Gillard’s government plans a $46 billion swing to a budget surplus,
helping to provide the Reserve Bank with more scope to cut interest rates.
The central bank has cut the benchmark interest rate
by a percentage point to 3.75 per cent in the past six months
to stoke demand as a 41 per cent gain in the dollar against the
greenback since 2008 hurts non-resource exporters, tourism and education.
More jobs for happy Aussies
Australia’s unemployment rate fell last month to 4.9 per cent,
the lowest level since April 2011, from 5.2 per cent in March,
a government report showed this month.
Core inflation slowed to a 13-year low in the first quarter
as the currency’s strength contained prices.
“In the absence of inflationary pressures,
the accommodating monetary stance which accompanies this budget-
tightening should help limit the risk of weakening employment,” the OECD said.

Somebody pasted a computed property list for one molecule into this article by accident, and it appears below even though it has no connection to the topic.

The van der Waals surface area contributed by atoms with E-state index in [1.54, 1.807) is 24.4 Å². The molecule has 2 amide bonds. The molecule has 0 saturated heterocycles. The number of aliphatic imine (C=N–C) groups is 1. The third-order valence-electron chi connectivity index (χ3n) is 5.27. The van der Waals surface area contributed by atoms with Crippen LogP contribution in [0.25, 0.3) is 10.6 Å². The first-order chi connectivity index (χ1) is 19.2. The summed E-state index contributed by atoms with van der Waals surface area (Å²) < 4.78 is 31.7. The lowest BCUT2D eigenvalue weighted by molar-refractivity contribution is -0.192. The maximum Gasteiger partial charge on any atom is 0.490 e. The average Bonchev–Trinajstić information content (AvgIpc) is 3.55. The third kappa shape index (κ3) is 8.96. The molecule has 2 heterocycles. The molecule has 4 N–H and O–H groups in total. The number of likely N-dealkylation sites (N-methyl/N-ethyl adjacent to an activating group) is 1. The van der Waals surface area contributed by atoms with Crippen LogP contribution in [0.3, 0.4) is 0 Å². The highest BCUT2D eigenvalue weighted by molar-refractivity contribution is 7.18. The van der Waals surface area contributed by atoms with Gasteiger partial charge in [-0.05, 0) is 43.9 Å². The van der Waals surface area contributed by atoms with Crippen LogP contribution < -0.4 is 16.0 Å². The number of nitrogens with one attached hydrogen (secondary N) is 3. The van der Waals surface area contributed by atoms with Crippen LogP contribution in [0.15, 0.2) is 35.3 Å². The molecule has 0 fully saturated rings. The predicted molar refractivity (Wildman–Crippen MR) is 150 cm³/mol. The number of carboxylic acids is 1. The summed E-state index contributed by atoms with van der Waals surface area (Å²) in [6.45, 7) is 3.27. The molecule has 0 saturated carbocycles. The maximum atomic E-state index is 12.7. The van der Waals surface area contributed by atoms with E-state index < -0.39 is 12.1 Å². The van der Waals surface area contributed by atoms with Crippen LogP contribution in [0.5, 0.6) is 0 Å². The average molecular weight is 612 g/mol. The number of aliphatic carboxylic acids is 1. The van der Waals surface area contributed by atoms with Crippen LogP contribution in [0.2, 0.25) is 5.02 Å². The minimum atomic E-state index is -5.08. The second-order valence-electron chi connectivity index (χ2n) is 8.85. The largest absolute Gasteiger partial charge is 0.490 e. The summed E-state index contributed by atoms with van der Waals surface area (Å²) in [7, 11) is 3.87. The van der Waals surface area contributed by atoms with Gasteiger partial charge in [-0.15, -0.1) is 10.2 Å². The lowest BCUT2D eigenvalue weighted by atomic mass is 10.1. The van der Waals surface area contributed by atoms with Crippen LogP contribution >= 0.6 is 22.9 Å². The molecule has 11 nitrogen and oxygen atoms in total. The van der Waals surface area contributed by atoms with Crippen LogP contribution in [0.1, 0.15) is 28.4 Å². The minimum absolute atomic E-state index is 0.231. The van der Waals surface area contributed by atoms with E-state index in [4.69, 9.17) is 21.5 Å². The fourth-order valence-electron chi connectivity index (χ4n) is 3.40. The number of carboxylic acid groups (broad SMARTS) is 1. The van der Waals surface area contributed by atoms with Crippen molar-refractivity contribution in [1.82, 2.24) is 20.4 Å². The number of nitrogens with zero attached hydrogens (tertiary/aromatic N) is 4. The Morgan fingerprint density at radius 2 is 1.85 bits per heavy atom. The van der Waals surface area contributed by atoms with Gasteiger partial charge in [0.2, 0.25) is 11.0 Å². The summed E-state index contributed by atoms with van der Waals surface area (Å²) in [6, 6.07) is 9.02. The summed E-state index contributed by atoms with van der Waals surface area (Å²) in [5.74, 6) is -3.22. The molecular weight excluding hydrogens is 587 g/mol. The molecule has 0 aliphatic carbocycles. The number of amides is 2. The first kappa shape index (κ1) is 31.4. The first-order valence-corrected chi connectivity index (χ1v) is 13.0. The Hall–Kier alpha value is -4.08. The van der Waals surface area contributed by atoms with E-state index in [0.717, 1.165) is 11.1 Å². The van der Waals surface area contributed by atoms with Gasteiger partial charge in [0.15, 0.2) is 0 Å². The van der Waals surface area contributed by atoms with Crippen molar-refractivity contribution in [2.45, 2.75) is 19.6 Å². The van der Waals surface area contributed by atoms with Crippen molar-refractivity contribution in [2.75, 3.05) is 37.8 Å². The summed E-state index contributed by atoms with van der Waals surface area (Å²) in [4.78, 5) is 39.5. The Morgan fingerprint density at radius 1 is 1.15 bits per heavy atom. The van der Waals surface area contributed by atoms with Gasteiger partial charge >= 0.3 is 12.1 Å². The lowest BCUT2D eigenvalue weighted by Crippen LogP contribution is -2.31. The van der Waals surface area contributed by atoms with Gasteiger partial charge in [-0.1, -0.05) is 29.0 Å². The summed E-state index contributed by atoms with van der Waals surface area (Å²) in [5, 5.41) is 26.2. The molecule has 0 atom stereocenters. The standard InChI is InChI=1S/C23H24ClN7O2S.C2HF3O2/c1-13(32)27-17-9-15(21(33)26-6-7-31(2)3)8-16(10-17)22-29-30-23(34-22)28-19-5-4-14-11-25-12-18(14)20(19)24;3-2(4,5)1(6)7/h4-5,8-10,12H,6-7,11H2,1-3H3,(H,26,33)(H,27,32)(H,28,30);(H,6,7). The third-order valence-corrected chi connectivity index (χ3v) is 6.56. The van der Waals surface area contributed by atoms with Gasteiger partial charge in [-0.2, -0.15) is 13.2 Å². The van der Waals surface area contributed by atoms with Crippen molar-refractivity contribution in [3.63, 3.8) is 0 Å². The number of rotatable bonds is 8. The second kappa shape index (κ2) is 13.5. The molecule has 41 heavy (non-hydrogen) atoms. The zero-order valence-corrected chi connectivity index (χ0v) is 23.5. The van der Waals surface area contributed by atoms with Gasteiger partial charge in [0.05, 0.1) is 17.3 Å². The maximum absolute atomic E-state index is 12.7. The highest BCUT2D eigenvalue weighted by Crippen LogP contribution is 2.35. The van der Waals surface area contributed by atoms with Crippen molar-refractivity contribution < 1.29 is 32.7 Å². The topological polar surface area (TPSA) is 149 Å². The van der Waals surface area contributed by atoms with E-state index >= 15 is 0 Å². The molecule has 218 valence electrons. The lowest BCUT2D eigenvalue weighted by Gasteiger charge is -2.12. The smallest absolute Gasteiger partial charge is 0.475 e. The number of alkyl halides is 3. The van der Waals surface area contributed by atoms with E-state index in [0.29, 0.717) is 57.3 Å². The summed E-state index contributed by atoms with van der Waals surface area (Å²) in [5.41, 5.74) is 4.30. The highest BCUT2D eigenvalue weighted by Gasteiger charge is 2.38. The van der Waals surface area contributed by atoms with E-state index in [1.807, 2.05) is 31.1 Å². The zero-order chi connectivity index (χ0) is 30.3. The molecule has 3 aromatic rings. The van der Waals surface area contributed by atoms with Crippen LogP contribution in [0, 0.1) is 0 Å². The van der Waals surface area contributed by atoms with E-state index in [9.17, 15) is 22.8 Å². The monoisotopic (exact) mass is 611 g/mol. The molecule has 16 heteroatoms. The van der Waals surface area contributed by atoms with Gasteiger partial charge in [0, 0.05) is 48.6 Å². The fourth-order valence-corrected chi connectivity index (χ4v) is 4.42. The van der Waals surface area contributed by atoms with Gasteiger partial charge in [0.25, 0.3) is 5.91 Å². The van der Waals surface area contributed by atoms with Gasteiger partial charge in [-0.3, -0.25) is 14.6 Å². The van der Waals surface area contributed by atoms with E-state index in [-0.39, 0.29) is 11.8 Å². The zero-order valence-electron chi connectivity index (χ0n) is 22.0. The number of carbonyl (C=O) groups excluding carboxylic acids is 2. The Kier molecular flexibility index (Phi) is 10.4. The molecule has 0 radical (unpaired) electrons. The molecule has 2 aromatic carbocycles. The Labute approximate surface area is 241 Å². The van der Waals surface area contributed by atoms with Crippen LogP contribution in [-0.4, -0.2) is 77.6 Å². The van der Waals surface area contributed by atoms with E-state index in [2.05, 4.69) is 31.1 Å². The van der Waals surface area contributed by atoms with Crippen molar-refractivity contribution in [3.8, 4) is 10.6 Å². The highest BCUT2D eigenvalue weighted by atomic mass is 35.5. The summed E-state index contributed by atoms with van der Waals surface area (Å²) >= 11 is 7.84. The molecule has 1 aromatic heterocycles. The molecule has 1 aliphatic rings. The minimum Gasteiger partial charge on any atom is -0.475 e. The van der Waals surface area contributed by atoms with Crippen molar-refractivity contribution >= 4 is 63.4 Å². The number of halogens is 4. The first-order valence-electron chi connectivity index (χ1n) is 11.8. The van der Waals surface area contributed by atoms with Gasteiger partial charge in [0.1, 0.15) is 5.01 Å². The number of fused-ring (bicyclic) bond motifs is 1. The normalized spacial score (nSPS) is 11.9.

Australia is also one of the world’s safest
trade and foreign investment destinations,
ranking alongside Canada, Germany, Norway and Sweden,
according to an analysis of 131 countries on
Dun & Bradstreet Corp’s Global Risk Indicator.
“Solid gross domestic product growth,
relative to other developed economies,
contributes to Australia’s status as
one of the world’s safest trade destinations,”
according to the report.
Read more: http://www.smh.com.au/business/
So what do you think of us happy Aussies?
Not bad, huh?
Australia, the place to be!
Bondi Beach, the Gold Coast
Opera House, Sydney Harbour Bridge
We even have jobs, a strong currency